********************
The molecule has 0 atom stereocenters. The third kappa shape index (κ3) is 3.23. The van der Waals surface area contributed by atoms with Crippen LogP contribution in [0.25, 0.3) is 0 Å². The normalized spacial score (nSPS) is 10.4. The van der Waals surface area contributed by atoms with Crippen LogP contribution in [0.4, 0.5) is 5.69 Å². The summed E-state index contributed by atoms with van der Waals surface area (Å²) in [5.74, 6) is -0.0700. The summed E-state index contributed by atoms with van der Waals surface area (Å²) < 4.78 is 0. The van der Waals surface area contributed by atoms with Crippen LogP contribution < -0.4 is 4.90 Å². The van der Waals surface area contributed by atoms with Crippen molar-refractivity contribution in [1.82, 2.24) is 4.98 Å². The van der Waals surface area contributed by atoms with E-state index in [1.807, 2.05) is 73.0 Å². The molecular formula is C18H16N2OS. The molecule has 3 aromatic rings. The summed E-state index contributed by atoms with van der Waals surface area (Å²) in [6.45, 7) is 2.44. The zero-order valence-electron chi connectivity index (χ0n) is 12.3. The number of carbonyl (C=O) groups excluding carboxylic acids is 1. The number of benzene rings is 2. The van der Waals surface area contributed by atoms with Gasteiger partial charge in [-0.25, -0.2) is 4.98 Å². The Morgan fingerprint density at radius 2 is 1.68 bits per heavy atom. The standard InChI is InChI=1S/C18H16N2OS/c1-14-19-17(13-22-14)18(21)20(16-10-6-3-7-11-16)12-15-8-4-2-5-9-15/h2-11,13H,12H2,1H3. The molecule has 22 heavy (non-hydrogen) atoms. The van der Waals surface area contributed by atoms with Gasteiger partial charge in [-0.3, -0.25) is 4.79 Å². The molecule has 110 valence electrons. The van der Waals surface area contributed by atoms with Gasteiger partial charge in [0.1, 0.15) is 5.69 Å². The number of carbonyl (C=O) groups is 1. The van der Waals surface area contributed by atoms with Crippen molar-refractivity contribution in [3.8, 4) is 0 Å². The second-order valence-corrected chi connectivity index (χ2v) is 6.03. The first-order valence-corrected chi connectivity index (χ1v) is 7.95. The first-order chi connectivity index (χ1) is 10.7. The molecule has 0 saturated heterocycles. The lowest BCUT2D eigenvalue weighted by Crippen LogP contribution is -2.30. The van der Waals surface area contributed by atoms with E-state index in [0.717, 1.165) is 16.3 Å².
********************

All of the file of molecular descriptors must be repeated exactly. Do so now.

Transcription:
The molecule has 0 atom stereocenters. The third kappa shape index (κ3) is 3.23. The van der Waals surface area contributed by atoms with Crippen LogP contribution in [0.25, 0.3) is 0 Å². The normalized spacial score (nSPS) is 10.4. The van der Waals surface area contributed by atoms with Crippen LogP contribution in [0.4, 0.5) is 5.69 Å². The summed E-state index contributed by atoms with van der Waals surface area (Å²) in [5.74, 6) is -0.0700. The summed E-state index contributed by atoms with van der Waals surface area (Å²) < 4.78 is 0. The van der Waals surface area contributed by atoms with Crippen LogP contribution < -0.4 is 4.90 Å². The van der Waals surface area contributed by atoms with Crippen molar-refractivity contribution in [1.82, 2.24) is 4.98 Å². The van der Waals surface area contributed by atoms with E-state index in [1.807, 2.05) is 73.0 Å². The molecular formula is C18H16N2OS. The molecule has 3 aromatic rings. The summed E-state index contributed by atoms with van der Waals surface area (Å²) in [6.45, 7) is 2.44. The zero-order valence-electron chi connectivity index (χ0n) is 12.3. The number of carbonyl (C=O) groups excluding carboxylic acids is 1. The number of benzene rings is 2. The van der Waals surface area contributed by atoms with Gasteiger partial charge in [-0.25, -0.2) is 4.98 Å². The Morgan fingerprint density at radius 2 is 1.68 bits per heavy atom. The standard InChI is InChI=1S/C18H16N2OS/c1-14-19-17(13-22-14)18(21)20(16-10-6-3-7-11-16)12-15-8-4-2-5-9-15/h2-11,13H,12H2,1H3. The molecule has 22 heavy (non-hydrogen) atoms. The van der Waals surface area contributed by atoms with Gasteiger partial charge in [-0.3, -0.25) is 4.79 Å². The molecule has 110 valence electrons. The van der Waals surface area contributed by atoms with Gasteiger partial charge in [0.1, 0.15) is 5.69 Å². The number of carbonyl (C=O) groups is 1. The van der Waals surface area contributed by atoms with Crippen molar-refractivity contribution in [3.8, 4) is 0 Å². The second-order valence-corrected chi connectivity index (χ2v) is 6.03. The first-order valence-corrected chi connectivity index (χ1v) is 7.95. The first-order chi connectivity index (χ1) is 10.7. The molecule has 0 saturated heterocycles. The lowest BCUT2D eigenvalue weighted by Crippen LogP contribution is -2.30. The van der Waals surface area contributed by atoms with E-state index in [0.717, 1.165) is 16.3 Å².